Another common measure of PA is rhyme detection, which relies on the ability to detect a shared suprasegmental unit among words, hence revealing the subject’s sensitivity to global phonological similarity rather than to segmental units. While sensitivity to suprasegmental units emerges already in preschool years, rhyme detection has been found to be impaired in children with dyslexia, supporting the view that the source of the phonological impairment of dyslexia lies in the representation of prosodic units such as syllables and rhymes rather than of individual segments (Goswami 1999; Muter et al. 1998). Rhyme detection has been the research focus of Desroches et al. (2006), who administered an eye-tracking task to children with dyslexia with the aim of measuring phonological knowledge more directly and independently from extraneous factors such as attention, memory and metalinguistic abilities. Interestingly, they found that children with dyslexia diverge from their normally developing peers in the online processing of the phonological structure of rhymes, while other components of phonological competence are actually spared in these children. Furthermore, rhyme detection has been reported as a good predictor of reading acquisition in preschool children (Bryant et al. 1990).
Another challenging PA task for children with dyslexia is the spoonerism task, requiring the subjects to swap the initial sounds of two words, as in Fish–Boat → Bish–Foat (Landerl et al. 1997). In terms of PA skills, this task is not particularly complex since it requires segmentation at the level of onset and rhyme rather than that of individual segments. However, spoonerisms are especially taxing because they also require blending skills that need to be supported by short-term phonological memory and monitoring (Landerl and Wimmer 2000). In performing the task, indeed, the child has to keep the sound strings in memory and to monitor which segments have been blended and which ones still have to be assembled. Since it is acknowledged that phonological memory and processing resources are limited in children with dyslexia (Mundy and Carroll 2012; Ramus and Ahissar 2012; Ramus and Szenkovits 2008; Vender 2017) their low scores in spoonerisms are often explained as resulting from the high cognitive taxation of this task rather than from impairments in phonological knowledge. Indeed, the spoonerism task has been found very challenging for people with dyslexia (Knoop-van Campen et al. 2018; Walton and Brooks 1995).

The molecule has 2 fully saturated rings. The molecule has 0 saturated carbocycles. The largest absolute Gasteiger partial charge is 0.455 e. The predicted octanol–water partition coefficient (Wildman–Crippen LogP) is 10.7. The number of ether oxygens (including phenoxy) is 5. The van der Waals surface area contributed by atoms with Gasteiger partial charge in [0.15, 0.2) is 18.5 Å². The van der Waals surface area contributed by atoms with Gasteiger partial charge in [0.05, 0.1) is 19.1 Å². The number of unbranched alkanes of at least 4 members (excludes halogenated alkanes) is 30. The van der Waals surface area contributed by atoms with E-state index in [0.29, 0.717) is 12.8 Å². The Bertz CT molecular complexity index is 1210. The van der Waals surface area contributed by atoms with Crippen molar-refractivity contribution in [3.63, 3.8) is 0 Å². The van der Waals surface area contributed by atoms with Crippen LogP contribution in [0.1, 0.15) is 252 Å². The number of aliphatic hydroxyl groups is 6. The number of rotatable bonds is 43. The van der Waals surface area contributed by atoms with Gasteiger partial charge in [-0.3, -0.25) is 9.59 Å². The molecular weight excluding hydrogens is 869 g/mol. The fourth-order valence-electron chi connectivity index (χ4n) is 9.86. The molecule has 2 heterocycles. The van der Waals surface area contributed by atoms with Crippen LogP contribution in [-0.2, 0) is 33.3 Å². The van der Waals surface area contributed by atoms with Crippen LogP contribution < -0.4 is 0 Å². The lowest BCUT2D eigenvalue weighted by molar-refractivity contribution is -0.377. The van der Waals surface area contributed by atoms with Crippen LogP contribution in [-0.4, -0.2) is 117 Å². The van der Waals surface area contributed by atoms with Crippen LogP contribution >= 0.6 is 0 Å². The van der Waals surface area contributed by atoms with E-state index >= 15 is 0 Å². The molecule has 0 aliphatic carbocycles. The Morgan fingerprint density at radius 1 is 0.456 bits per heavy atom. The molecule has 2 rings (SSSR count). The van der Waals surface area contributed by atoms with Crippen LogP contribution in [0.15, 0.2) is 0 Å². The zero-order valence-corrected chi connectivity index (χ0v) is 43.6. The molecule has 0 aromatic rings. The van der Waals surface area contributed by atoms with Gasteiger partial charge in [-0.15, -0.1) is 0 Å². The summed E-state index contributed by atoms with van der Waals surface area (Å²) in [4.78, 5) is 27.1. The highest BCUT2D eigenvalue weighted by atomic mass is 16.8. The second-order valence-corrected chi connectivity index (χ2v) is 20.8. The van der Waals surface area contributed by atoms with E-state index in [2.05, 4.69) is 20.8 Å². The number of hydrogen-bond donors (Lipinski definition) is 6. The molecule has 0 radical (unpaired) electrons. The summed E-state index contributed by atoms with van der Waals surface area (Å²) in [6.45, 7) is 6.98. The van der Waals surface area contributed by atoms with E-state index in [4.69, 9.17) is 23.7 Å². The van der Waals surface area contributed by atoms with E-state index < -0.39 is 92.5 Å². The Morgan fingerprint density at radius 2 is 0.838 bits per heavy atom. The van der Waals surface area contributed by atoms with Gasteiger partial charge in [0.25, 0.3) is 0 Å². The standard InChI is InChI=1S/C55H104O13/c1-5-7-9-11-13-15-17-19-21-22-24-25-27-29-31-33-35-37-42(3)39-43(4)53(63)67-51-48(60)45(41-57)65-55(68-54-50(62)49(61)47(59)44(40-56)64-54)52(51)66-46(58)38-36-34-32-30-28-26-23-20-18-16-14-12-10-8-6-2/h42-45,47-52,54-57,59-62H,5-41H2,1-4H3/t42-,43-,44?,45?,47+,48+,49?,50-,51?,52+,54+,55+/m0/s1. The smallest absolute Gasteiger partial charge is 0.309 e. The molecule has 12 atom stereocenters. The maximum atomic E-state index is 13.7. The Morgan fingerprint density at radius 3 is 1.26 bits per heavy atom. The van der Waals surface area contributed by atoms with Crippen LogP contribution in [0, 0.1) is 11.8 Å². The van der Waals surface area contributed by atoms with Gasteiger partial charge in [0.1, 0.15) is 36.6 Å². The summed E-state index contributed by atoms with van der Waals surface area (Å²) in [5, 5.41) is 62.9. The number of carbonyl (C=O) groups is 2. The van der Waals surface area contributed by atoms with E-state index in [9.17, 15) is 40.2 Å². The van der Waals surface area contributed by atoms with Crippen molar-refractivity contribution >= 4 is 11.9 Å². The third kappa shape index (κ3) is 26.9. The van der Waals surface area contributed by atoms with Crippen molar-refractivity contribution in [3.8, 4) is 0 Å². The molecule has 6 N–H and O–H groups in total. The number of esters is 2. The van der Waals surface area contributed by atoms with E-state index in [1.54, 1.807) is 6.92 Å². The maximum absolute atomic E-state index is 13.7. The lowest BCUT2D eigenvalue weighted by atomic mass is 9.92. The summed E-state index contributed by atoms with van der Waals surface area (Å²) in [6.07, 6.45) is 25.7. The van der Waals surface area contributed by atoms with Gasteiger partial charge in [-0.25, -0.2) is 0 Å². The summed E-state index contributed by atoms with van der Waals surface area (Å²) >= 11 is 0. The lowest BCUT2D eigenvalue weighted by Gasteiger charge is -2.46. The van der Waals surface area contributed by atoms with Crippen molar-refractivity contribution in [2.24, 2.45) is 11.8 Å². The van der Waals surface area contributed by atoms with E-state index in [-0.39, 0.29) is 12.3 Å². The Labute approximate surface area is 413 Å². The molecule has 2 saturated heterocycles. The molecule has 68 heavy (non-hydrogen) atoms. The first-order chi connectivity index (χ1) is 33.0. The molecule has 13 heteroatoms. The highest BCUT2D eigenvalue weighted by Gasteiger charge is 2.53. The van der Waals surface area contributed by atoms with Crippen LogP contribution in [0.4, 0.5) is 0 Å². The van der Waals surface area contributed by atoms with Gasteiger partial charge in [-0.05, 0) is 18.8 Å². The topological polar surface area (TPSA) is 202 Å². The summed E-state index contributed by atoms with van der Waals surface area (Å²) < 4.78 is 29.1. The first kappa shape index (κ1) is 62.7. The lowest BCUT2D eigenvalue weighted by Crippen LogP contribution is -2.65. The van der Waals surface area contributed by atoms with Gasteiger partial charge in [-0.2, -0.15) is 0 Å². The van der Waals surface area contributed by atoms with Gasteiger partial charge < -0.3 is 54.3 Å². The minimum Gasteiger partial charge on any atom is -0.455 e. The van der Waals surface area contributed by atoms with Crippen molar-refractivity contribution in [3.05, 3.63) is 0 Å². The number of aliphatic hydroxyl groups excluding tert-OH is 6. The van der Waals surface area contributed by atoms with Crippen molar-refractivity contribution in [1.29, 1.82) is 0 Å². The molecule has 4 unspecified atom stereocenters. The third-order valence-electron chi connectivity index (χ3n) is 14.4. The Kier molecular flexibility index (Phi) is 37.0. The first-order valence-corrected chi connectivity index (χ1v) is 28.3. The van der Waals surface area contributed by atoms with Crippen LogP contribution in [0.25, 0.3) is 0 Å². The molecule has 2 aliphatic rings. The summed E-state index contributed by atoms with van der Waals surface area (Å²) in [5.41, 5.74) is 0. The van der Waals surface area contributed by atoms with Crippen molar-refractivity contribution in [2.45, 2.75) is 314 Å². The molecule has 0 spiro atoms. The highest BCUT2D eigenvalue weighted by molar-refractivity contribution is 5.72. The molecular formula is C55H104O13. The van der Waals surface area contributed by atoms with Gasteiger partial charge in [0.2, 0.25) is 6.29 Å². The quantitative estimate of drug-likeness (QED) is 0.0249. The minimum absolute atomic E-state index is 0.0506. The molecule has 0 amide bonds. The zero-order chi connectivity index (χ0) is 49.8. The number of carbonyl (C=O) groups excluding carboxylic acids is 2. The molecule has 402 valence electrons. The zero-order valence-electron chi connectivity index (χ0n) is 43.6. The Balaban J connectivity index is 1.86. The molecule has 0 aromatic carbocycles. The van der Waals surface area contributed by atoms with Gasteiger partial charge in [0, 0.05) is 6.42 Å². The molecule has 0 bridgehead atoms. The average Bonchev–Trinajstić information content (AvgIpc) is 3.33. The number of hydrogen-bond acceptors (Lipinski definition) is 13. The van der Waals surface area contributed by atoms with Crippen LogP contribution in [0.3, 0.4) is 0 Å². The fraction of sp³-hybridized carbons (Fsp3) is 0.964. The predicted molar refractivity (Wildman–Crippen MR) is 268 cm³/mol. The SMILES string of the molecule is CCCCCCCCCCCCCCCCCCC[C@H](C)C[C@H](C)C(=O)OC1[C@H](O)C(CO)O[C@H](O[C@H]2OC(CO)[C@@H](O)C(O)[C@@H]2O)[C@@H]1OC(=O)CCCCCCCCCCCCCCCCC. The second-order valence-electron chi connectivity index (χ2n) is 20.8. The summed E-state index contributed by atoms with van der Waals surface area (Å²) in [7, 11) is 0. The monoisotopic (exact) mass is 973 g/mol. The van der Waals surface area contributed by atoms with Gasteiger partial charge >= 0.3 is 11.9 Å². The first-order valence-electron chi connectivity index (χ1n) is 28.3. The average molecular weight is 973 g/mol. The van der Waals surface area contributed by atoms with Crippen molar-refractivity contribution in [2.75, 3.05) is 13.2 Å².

Summarizing, phonological deficits have been reported in various domains of the phonological profile of people with reading impairments, with phonological memory and awareness emerging as especially compromised, negatively affecting their performance in various tasks and showing persistence across the lifespan. Crucially, a compromised phonological profile is an indicator of future reading deficits and its accurate assessment could assist early diagnosis of dyslexia. Furthermore, intervention studies focused on the rehabilitation of phonological abilities have been especially effective for both children (Blachman 2000; Bradley and Bryant 1983) and adults with dyslexia (Eden et al. 2004). This confirms the importance of a careful screening of the phonological abilities of children at risk of dyslexia and suggests the vital role that early intervention programs could play for assisting the child from the first steps in literacy.

1.2. Phonological Awareness and Bilingualism

A growing body of research over the last few decades has revealed benefits of bilingualism that extend from cognitive to (meta)linguistic abilities. In particular, it has been shown that early exposure to a second language makes children more aware of the arbitrariness of language and of the separation of content and form compared to their monolingual peers (Bialystok 1986, 2001). Furthermore, bilingualism prompts sensitivity to the structural commonalities and differences between their languages, making them more salient and allowing children to form more solid abstract language representations (Kuo and Anderson 2010). Bilinguals’ enhanced metalinguistic awareness encompasses various linguistic levels; bilingual children, in particular, have more advanced word and syntactic awareness and usually show an advantage in morphological and phonological awareness too (Bialystok et al. 2014; Diaz 1985; Galambos and Goldin-Meadow 1990; Melloni and Vender 2020; Vender et al. 2021; Yelland et al. 1993).
Among the aspects of metalinguistic awareness, phonological awareness has received the most attention because of its connection to literacy development (Mann 1991; Blachman 2000). If a bilingual advantage were consistently found in this domain, it would imply that bilingual children could more easily acquire concepts of sublexical phonemic structure, with consequent advantages for early literacy acquisition. However, the results of the empirical studies on PA in bilinguals, often focusing on early L2 children, are mixed.